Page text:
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Cinema Signal: Green light! A highly original take on a corrupt detective. Worth seeing.

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. "Bad Lieutenant: Port of Call: New Orleans"

From one of the obscure auteurs of international filmmaking, a man who once thought a good idea of a plot was moving a ship over a mountain in the Peruvian jungle in order to build an opera house ("Fitzcarraldo"); who progressed to mockumentaries on minuscule budgets ("Incident at Loch Ness") and who made a documentary of a bear-obsessed maniac in "Grizzly Man," this may not be the first film the Germany-born writer-director's made that's this close to mainstream, but it's the first that I've seen. I'm left with the question, "Werner, where have ye been?"

There's no question that Herzog dances to his own filmmaking beat, but this freshness in his output may indicate the influence of living in Los Angeles for the past few years.

Working from a noirish screenplay by William M. Finkelstein ("NYPD Blue"), he has set the stage for, among other things, one of the guttiest and grittiest performances by Nicolas Cage whose work ethic is second to none on the A-list. Happily, for this Herzog tune, Cage takes a vacation from sci-fi and other fantasy to remind us of his down-to-earth contact with the world, and the return to reality and a dark normality produces his best work since "Leaving Las Vegas," for which he won his first (of two) Oscars, in 1996.

Ravaged by pain because of a bad back, the bad lieutenant walks lopsided, suffering from the kind of affliction that rings bells of familiarity and sympathy to a lot of us. Escape from physical pain also suggests where he might have picked up his taste for every drug known to man and why the precinct's property room is his favorite place on earth or, at least, in New Orleans following the big inundation by a lady called Katrina.

Given all his faults, which clearly includes corruption with a side of conspiracy when the situation calls for it, the thing that cements him into a position of authority and respect among his peers is the fact that he's a highly skilled detective--the best his captain's got. In two brief sequences that are a hilarious touch of satiric humor, his advancement within the force, by which the story is sandwiched, tells us so.

His relationship with his prostitute girlfriend Frankie Donnenfeld (Eva Mendes) is weird by any normal moral yardsticks, but there's nothing wrong with his taste. Frankie's a high class working girl with all the pragmatism of the streets who picks up high-paying jobs in and around the city. At first, you're made to think the bond between the prosty and the cop is based on his supplying her with a steady fix and her paying him back with the sweets of her profession. But, it doesn't take long to detect that it goes much deeper than that. Drugs and sex are the superficial shell protecting the yolk of adult love that these two, without artifice or glorification, hold inside.

As for Mendes, I've never enjoyed her beauty and screen presence more.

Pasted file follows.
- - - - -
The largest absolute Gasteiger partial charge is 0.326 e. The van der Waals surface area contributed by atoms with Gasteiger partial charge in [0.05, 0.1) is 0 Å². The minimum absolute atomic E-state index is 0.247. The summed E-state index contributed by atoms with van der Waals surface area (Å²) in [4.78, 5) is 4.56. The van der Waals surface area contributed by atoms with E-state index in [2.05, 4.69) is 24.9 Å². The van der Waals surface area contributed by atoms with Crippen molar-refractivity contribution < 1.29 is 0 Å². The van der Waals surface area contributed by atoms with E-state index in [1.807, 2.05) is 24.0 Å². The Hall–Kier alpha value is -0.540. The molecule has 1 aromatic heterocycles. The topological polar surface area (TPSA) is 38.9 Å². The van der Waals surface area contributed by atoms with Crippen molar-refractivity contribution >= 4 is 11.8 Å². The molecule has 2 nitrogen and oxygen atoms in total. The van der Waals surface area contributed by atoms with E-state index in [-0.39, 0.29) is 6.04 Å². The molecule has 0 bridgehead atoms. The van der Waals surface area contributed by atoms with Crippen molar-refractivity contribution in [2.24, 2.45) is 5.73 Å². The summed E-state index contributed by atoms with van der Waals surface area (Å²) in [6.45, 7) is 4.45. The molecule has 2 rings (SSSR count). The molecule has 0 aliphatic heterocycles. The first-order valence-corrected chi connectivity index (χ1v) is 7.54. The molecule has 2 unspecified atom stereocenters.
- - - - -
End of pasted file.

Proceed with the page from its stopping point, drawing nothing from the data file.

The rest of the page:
By now, you're getting the impression that Herzog has a fine taste for casting a piece of work like this, and it's true. The depth of his vision in this critical area of filmmaking includes the always fetching but not always working Fairuza Balk as another habitue of dark places who can help the sleuth find his criminals after a horrendous slaughter of innocents. There's Brad Dourif as the sour Ned Schoenholtz, a bookie in a well-written part.

Add the color of such gems as Val Kilmer (sidekick cop Stevie Pruit), Michael Shannon (cop Mundt), Shawn Hatosy (cop Armand Benoit), and Zxibit (sociopath Big Fate) and you have the highlights of a fine range of talent that add depth to the canvas of moral ambiguity.

Not that most of it is ambiguous. What is, is the central character who, even as we might be reviled by his addiction and looseness with the law, we wouldn't turn away for an instant for fear of missing a good deed or a misdeed. There's much to be said for a movie that portrays as much imperfection as life itself and, clearly, Herzog and company have a ball in creating it for us.

And, yes, it must be said that the auteur leaves a few trademark droppings along the way. There's a weird sequence in which he props up a real, live iguana in the extremely close foreground of a shot that leaves you wondering if some four-year-old got onto the set. (But, no, it's a suddenly subjective shot, framing a very high lieutenant and his vision during a long stakeout).

And, another, when he has one character, after a gun battle, asking his fellow shooter to blast one of the guys on the floor again. His spirit is still dancing, he says and, sure enough, Herzog provides another surreal moment with a street dancer, representing a corpse's spirit, going through an intricate set of moves, whirling, twisting and gyrating to a beat, like the spasms of near--but not quite final--death. These are signs of a singular visionary behind the camera, and only such a one as the guy who moved a ship over a mountain could get away with such ghost images from his own plane of reality.

So original. So worth seeing. Where's Klaus Kinski when you need him?

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                                      ~~  Jules Brenner  

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Nicolas Cage and Eva Mendes
The bad leiutenant and his bad girlfriend understand each other like few people do.

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